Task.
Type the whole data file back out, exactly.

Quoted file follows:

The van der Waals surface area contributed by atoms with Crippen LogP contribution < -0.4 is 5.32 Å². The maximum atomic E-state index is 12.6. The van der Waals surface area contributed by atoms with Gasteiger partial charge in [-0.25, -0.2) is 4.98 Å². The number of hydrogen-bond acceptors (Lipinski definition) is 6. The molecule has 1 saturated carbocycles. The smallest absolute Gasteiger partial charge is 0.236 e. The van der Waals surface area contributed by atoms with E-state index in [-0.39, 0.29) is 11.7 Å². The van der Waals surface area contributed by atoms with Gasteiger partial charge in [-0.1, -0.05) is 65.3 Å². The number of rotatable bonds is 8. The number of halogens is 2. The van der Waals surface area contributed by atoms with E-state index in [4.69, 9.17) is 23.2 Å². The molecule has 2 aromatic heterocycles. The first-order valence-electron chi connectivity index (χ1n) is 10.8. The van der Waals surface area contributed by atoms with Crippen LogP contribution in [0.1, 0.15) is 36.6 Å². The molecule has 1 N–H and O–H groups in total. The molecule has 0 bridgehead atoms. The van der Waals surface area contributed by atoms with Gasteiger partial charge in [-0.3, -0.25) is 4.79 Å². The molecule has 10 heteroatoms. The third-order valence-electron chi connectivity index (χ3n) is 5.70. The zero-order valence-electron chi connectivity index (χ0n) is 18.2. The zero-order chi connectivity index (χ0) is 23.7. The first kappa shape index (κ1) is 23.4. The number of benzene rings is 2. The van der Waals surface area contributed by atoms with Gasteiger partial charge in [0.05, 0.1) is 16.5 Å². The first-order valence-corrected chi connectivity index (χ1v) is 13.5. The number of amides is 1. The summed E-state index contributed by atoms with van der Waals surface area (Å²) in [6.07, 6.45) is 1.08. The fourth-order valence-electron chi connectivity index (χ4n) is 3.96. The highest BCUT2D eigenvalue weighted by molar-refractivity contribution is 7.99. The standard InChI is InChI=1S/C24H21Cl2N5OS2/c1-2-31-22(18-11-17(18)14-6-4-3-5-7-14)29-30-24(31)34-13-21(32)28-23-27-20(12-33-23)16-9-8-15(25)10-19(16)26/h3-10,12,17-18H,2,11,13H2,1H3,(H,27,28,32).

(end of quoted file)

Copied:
The van der Waals surface area contributed by atoms with Crippen LogP contribution < -0.4 is 5.32 Å². The maximum atomic E-state index is 12.6. The van der Waals surface area contributed by atoms with Gasteiger partial charge in [-0.25, -0.2) is 4.98 Å². The number of hydrogen-bond acceptors (Lipinski definition) is 6. The molecule has 1 saturated carbocycles. The smallest absolute Gasteiger partial charge is 0.236 e. The van der Waals surface area contributed by atoms with E-state index in [-0.39, 0.29) is 11.7 Å². The van der Waals surface area contributed by atoms with Gasteiger partial charge in [-0.1, -0.05) is 65.3 Å². The number of rotatable bonds is 8. The number of halogens is 2. The van der Waals surface area contributed by atoms with E-state index in [4.69, 9.17) is 23.2 Å². The molecule has 2 aromatic heterocycles. The first-order valence-electron chi connectivity index (χ1n) is 10.8. The van der Waals surface area contributed by atoms with Crippen LogP contribution in [0.1, 0.15) is 36.6 Å². The molecule has 1 N–H and O–H groups in total. The molecule has 0 bridgehead atoms. The van der Waals surface area contributed by atoms with Gasteiger partial charge in [-0.3, -0.25) is 4.79 Å². The molecule has 10 heteroatoms. The third-order valence-electron chi connectivity index (χ3n) is 5.70. The zero-order valence-electron chi connectivity index (χ0n) is 18.2. The zero-order chi connectivity index (χ0) is 23.7. The first kappa shape index (κ1) is 23.4. The number of benzene rings is 2. The van der Waals surface area contributed by atoms with Gasteiger partial charge in [0.05, 0.1) is 16.5 Å². The first-order valence-corrected chi connectivity index (χ1v) is 13.5. The number of amides is 1. The summed E-state index contributed by atoms with van der Waals surface area (Å²) in [6.07, 6.45) is 1.08. The fourth-order valence-electron chi connectivity index (χ4n) is 3.96. The highest BCUT2D eigenvalue weighted by molar-refractivity contribution is 7.99. The standard InChI is InChI=1S/C24H21Cl2N5OS2/c1-2-31-22(18-11-17(18)14-6-4-3-5-7-14)29-30-24(31)34-13-21(32)28-23-27-20(12-33-23)16-9-8-15(25)10-19(16)26/h3-10,12,17-18H,2,11,13H2,1H3,(H,27,28,32).